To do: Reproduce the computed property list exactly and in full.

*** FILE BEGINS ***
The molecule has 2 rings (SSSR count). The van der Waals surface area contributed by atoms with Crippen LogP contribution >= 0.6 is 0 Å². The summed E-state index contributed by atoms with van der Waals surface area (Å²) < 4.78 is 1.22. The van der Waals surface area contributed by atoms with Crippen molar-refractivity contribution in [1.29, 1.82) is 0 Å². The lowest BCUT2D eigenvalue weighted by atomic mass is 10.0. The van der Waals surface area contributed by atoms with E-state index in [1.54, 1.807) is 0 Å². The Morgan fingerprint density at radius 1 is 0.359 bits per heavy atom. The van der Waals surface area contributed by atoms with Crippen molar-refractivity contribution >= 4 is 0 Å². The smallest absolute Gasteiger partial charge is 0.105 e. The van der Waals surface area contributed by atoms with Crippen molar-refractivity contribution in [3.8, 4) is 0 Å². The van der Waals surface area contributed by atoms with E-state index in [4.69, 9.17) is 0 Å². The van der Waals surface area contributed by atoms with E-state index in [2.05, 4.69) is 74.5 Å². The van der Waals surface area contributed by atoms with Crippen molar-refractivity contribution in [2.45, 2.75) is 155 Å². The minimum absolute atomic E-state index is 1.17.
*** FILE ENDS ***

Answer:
The molecule has 2 rings (SSSR count). The van der Waals surface area contributed by atoms with Crippen LogP contribution >= 0.6 is 0 Å². The summed E-state index contributed by atoms with van der Waals surface area (Å²) < 4.78 is 1.22. The van der Waals surface area contributed by atoms with Crippen molar-refractivity contribution in [1.29, 1.82) is 0 Å². The lowest BCUT2D eigenvalue weighted by atomic mass is 10.0. The van der Waals surface area contributed by atoms with E-state index in [1.54, 1.807) is 0 Å². The Morgan fingerprint density at radius 1 is 0.359 bits per heavy atom. The van der Waals surface area contributed by atoms with Crippen molar-refractivity contribution >= 4 is 0 Å². The smallest absolute Gasteiger partial charge is 0.105 e. The van der Waals surface area contributed by atoms with Crippen molar-refractivity contribution in [3.8, 4) is 0 Å². The van der Waals surface area contributed by atoms with E-state index in [4.69, 9.17) is 0 Å². The van der Waals surface area contributed by atoms with E-state index in [2.05, 4.69) is 74.5 Å². The van der Waals surface area contributed by atoms with Crippen molar-refractivity contribution in [2.45, 2.75) is 155 Å². The minimum absolute atomic E-state index is 1.17.